If you weren't binge watching the third season of "House of Cards," you missed out on quite a bit. Luckily, if you'd rather nosh on something a little less serious, you should just start the first season of the new Netflix original comedy "Unbreakable Kimmy Schmidt." Why? Because it's hilarious, and it stars the delightful Ellie Kemper ("The Office," "Bridesmaids").
Also, if you're aching to get rid of your cable box but hold back because you like HBO, you may be in luck because the cable network will be launching HBO Now early next month to coincide with the season 5 premiere of "Game of Thrones." You'll just have to own an Apple product first.
Plus, Netflix has released the long-awaited trailer for Marvel's "Daredevil," and it looks so much better than the 2003 disaster starring Ben Affleck. Oh, and "The Walking Dead" companion series has already been picked up for a second season. I wanted to add more zombies to my TV diet anyways, so that's great news to me.
So, take a break from binge watching, and read on:
1. Netflix's "Unbreakable Kimmy Schmidt" is worth binging
Do you have a Netflix account? Do you love comedy? Do you love binge watching? If you answered yes to all three of those questions, then you must watch "Unbreakable Kimmy Schdmidt." That's not a request. It's a demand. Over the last couple of days, and with no regrets whatsoever, I've set homework and other life responsibilities to the side to watch the entire first season, which just launched in its entirety to stream on March 6.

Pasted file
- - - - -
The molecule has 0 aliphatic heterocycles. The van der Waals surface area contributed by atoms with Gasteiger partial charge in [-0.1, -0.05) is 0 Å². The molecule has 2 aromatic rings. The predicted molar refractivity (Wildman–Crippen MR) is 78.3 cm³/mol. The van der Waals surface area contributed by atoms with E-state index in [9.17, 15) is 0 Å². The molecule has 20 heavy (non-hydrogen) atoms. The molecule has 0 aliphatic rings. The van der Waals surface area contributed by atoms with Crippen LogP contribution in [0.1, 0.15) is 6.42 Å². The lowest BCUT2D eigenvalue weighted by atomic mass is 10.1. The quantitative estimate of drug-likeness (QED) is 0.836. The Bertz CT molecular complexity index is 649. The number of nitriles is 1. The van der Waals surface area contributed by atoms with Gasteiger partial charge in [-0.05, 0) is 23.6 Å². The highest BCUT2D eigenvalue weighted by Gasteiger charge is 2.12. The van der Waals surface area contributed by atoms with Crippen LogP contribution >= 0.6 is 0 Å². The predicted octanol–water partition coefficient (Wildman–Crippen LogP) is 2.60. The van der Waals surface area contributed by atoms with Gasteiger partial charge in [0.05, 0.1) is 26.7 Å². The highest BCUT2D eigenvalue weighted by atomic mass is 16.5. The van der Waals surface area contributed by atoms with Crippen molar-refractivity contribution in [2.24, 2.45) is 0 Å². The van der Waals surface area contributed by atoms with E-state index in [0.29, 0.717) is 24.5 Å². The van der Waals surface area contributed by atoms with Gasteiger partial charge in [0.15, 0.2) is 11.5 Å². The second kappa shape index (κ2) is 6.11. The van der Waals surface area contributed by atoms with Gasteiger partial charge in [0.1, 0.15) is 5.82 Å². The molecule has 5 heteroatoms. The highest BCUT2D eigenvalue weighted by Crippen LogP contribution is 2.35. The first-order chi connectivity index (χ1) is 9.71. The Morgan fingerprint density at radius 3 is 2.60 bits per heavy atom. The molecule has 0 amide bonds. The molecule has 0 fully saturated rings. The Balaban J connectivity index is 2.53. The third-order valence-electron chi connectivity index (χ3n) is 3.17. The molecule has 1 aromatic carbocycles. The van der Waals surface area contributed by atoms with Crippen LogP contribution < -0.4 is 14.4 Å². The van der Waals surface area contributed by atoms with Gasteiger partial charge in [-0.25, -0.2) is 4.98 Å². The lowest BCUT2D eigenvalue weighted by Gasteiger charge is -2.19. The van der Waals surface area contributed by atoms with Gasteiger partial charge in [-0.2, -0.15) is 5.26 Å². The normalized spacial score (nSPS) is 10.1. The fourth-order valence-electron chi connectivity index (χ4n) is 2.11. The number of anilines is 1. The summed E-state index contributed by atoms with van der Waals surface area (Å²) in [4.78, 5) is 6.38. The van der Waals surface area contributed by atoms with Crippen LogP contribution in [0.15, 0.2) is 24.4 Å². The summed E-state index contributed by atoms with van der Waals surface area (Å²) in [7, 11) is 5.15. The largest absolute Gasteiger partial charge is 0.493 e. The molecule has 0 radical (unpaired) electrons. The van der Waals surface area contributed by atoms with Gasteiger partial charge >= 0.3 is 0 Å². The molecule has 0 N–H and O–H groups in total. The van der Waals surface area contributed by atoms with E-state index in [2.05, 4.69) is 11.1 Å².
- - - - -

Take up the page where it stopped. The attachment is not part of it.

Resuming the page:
In the series premiere of "Unbreakable Kimmy Schmidt," which comes from "30 Rock" veterans Tina Fey and Robert Carlock, a SWAT raid frees Kimmy and three other women – nicknamed "the mole women" – from an underground bunker where they've been trapped for 15 years by an insane doomsday cult preacher (amusingly played by a famous actor who I won't spoil here if you haven't gotten that far yet).
When she's finally rescued – now at the age of 29 – Kimmy's not fearful. Rather, she's filled with optimism and is delighted about every aspect of non-bunker life, including eating gummy candy for dinner. Rather than moving back to her hometown in Indiana, she decides to break away from her "mole woman" label and live in New York City.
Kemper's goofy, deliriously charming Kimmy leads a set of other lovable losers. Her roommate Titus (Tituss Burgess) is an aging gay black man with dreams of superstardom on Broadway. Jane Krakowski appears as Kimmy's employer, the narcissistic Jacqueline Vorhees, who is even more vain and neurotic as her "30 Rock" character Jenna Maroney, and Carol Kane plays Kimmy's eccentric and mysterious landlord Lillian.